TR: One of the concepts that seems inherent to the advice in the book is that ordinary tasks can be sanctified and made holy. Is that something you were always aware of or did that idea develop over time?
DB: I can’t take credit for that idea. It’s St. Therese’s Little Way. For people who aren’t familiar with her Little Way, it’s the philosophy I became familiar with when I read her book “The Story of a Soul.” It was the first book I ever read about spirituality where I wasn’t overwhelmed by it, where I didn’t feel like this person was talking way above my head and I was struggling to keep up. She really presents a call to holiness that every single person can answer in their own humble way, where every tiny bit of our days can be a gift to God if we choose to make it a gift to God…if we start our days maybe with a morning offering consciously giving our days to God and make that habit of turning to God in prayer and turning our hearts toward God several different times during the day, giving Him every little thing that we do. That adds up to an enormous gift. Because God is God, He can turn our tiny gifts into something amazing and beautiful.
TR: Danielle is also the Editorial Director of FaithAndFamilyLive.com. Their tag line is ‘the spot for anyone grappling with the meaning of life or the cleaning of laundry.’ (laughter)…Do you offer prayers to God when you’re doing the laundry? Is that how you fit it into every day?
DB: Yeah, I think that’s a great way to do it….God calls us to have a parent/child relationship with Him. He asks us to call Him “Our Father.” I think, as parents, that’s something we can understand very well. Something I think is very touching when my toddlers go through…is where they…naturally want to share everything with me. Anybody who’s a parent has experienced this - a kid will stack their blocks just so, and it’s a real accomplishment. And the first thing they do is they turn to you. They want to share that experience with you. They don’t consider the experience complete – whether it’s getting hurt or some source of joy – they don’t consider it complete until they turn to you and you’ve shared it with them. That’s the kind of natural relationship God wants us to have (with Him). We should work on cultivating that kind of attitude in ourselves, that no experience is complete until we’ve turned to God and shared it with Him whether it’s a joy, a sorrow, a challenge, a triumph. He wants us to be turning to Him as naturally as our children turn to us.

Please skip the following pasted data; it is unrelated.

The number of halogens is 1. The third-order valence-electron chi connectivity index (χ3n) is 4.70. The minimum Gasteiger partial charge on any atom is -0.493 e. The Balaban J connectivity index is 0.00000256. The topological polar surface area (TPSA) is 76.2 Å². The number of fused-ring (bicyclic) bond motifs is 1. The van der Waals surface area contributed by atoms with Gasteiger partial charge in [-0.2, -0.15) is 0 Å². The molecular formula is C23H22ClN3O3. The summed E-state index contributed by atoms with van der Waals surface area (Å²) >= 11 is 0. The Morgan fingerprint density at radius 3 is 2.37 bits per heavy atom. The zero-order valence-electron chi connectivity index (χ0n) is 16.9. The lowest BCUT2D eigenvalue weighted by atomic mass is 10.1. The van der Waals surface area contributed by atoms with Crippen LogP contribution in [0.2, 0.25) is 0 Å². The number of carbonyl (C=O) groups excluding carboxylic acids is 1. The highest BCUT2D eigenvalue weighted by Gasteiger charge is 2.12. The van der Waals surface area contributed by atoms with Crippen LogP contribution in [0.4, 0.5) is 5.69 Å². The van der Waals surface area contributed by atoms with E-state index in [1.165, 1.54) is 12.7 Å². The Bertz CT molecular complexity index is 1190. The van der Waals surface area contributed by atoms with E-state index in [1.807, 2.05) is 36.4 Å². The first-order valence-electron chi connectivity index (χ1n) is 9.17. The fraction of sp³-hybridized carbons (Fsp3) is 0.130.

To hear the complete interview with Danielle Bean, visit www.christophers.org/closeuppodcast.
At a time when churches are concerned about attracting young people to an active faith and parish life, award-winning author, speaker and self-proclaimed “Bible Geek” Mark Hart shares his first-hand experiences achieving that goal on Christopher Closeup, the half-hour weekly radio show produced by The Christophers. The two-part interview can be heard online at www.christophers.org/CloseupPodcast. It also airs on Sunday June 27 and July 4, 2010 on The Catholic Channel (Sirius 159 and XM 117) at 7:00am and 7:30pm EST and on the Relevant Radio network at 2:30pm EST.
Hart admits that he didn’t see the church as relevant while growing up despite attending Catholic school and going to Mass with his family every week. That slowly changed through various experiences over the years including an emergency plane landing and a couple of earthquakes that brought him face-to-face with his own mortality. Hart laughingly admits to Christopher Closeup host Tony Rossi, “I was really stubborn. I think holier people would have figured it out a lot sooner than me.” As he notes during the interview and in his new book “The ‘R’ Father: 14 Ways to Respond to the Lord’s Prayer,” a key factor in his turnaround was nurturing a personal relationship with Jesus, a concept that is popular in Protestant circles and gaining ground in the Catholic world. The sacraments combined with a relationship with Christ continue to be the powerful foundation of his rich faith life.